At home, I discovered that my whole complex was out — though the condos and adjoining center of restaurants and shops next door had power. A transformer that fueled my complex had been taken out by the storm, and with a quick trip around the corner I saw the pole and wires at the edge of a wooded area littering the ground. The temp was only 79 when I walked in, but would get much worse. I arrived back when all of the neighbors had fled and filled up local hotels, when local friends were also out of power, and when my pet-sitter was no longer around to help with care.

First stop was to a restaurant around the corner to try to recharge my computer, blackberry and wireless hotspot, all drained from the trip, but there wasn’t enough power in the outlets there to charge everything. Temps were near 100 degrees. That night it wasn’t too bad, though a bit on the miserable side — even though I tried taking a cold shower, the humidity it added made the house worse afterward. The next day, I tried a stop at Wal-Mart to root through the remnants of the flashlight aisle, and found a few. I found a couple tiny battery-powered fans, and one cooler left — but there wasn’t any ice to be found at any of the stores. I came back to get the puppacita from the increasingly sweltering apartment and hustled her over to the mall, where the guys at the AT&T store kindly agreed to charge some of my devices. We sat in the middle of the mall at a random outlet for an hour or two, enjoying the cool air as shoppers shared their outage experiences and came to visit with the puppacita. We stopped at a PetSmart to get single-serving pet food cans, or as close to it as we could, since any leftovers would spoil.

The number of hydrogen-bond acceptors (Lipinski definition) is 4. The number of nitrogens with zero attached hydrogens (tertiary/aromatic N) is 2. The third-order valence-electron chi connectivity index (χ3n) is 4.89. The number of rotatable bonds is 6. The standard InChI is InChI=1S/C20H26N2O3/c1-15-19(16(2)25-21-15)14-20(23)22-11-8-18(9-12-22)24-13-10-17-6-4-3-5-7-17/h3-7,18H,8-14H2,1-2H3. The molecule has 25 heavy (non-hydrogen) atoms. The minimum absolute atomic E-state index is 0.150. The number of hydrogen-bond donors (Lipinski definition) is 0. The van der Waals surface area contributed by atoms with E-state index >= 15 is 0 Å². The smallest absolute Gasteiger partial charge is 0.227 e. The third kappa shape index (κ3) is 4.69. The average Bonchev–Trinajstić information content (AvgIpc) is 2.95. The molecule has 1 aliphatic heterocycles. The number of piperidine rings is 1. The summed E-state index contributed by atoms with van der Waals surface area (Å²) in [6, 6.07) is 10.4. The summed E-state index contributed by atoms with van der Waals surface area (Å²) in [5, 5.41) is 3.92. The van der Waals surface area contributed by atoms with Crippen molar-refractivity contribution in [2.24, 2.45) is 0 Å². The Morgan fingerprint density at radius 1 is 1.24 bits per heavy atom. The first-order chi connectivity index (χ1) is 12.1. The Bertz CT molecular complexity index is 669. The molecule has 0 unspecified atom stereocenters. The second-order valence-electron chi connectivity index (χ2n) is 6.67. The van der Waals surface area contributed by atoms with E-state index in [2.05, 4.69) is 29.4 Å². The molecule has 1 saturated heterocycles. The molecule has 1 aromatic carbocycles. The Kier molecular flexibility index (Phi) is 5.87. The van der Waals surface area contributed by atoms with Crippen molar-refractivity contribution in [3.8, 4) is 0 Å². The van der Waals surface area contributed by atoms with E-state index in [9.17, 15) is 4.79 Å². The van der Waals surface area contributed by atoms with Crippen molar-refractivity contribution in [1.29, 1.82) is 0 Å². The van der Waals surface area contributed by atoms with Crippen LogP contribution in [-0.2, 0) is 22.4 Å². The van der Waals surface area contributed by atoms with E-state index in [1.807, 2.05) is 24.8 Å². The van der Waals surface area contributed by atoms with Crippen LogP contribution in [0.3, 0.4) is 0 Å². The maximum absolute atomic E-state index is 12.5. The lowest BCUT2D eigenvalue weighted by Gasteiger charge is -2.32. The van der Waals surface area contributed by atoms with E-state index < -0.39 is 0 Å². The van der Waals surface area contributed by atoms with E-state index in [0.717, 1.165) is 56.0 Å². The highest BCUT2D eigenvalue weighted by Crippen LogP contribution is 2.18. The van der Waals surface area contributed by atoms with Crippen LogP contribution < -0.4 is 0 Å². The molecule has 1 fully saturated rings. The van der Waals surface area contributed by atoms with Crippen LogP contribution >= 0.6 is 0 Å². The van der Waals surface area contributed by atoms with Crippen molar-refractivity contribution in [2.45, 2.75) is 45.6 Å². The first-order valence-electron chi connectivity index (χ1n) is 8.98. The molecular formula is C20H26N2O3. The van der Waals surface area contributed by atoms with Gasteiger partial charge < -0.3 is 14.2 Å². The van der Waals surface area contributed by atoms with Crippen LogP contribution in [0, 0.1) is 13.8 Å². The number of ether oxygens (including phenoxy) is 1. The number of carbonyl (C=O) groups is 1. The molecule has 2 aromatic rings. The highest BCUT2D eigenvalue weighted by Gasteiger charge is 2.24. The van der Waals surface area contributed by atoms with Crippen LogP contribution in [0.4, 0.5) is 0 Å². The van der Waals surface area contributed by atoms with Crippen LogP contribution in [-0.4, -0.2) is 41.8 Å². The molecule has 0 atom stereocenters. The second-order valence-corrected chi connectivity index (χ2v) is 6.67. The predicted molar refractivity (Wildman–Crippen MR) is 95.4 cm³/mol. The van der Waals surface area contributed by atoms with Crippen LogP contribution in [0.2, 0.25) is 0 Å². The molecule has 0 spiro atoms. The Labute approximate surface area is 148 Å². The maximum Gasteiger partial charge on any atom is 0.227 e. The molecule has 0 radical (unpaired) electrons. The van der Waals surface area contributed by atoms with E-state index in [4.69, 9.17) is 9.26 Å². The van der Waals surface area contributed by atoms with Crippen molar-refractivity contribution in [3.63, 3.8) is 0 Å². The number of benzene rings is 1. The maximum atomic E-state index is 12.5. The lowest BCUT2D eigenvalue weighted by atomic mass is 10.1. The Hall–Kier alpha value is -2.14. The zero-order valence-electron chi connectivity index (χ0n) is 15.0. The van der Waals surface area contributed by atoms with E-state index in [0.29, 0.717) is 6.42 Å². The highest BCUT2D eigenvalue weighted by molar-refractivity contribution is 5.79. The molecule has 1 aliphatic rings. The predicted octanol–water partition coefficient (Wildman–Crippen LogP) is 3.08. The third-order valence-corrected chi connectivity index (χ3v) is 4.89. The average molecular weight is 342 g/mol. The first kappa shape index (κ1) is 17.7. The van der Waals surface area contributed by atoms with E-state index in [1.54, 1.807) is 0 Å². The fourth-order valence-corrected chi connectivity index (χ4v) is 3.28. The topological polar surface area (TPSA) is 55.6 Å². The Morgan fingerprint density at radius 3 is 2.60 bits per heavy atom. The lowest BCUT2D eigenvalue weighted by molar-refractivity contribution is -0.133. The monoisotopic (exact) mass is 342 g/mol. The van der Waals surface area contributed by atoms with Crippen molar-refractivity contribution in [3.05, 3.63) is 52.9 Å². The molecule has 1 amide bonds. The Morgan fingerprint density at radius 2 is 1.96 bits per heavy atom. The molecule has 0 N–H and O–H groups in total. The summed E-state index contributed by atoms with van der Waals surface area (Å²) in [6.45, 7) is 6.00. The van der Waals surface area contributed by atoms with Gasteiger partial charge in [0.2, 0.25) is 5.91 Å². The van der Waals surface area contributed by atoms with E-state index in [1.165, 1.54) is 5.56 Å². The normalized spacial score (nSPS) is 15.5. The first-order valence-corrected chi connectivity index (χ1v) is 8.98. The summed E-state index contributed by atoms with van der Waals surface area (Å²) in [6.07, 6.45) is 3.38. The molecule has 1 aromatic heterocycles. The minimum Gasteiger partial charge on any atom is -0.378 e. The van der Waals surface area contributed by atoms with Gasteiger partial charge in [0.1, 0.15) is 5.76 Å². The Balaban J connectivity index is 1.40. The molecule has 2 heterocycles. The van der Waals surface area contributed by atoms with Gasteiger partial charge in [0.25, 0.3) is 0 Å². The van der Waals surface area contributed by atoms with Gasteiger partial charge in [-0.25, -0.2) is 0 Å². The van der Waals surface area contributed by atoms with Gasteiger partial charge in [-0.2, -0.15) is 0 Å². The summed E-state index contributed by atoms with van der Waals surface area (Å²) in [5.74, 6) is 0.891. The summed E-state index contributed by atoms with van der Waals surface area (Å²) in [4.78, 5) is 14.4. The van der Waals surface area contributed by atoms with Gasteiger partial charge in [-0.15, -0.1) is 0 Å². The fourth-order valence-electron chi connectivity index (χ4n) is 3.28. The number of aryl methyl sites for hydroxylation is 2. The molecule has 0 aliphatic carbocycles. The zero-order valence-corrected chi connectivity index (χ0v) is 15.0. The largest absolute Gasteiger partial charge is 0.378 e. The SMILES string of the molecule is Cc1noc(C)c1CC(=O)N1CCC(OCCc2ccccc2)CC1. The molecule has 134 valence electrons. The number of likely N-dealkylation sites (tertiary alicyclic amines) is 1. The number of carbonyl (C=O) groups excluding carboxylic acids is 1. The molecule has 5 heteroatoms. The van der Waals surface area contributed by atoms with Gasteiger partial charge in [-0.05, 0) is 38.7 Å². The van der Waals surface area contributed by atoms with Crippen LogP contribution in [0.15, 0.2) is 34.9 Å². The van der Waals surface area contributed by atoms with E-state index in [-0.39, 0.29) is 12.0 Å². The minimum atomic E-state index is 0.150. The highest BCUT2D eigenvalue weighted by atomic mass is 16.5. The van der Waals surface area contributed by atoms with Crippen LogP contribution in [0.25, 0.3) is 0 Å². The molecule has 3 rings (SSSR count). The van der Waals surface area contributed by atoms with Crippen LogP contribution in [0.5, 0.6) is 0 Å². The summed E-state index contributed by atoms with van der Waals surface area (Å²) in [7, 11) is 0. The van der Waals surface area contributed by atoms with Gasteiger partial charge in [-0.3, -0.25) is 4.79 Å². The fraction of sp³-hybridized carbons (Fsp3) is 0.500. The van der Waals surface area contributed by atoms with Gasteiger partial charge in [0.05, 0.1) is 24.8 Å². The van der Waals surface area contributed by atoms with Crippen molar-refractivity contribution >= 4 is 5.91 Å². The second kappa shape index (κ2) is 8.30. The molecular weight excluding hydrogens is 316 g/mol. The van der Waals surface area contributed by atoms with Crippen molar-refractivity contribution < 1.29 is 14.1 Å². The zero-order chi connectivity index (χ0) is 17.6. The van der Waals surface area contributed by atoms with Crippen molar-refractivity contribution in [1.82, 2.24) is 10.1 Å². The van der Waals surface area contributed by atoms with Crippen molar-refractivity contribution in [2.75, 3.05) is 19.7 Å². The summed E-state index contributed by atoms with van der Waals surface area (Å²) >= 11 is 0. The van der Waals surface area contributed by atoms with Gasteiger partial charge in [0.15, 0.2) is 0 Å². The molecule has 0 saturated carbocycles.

Poor Chi-Chi just wanted some sleep (and was probably cursing me for taking her away from 74-degree L.A. with its perfectly plush manicured grass). I’d easily smuggled her into the movies before, so now was as good a time as any. We went to see Abraham Lincoln: Vampire Hunter and she slept in my arms the whole time. Outside temps were easing a bit as the sun went down, but it was oppressive in the house by the time we got back.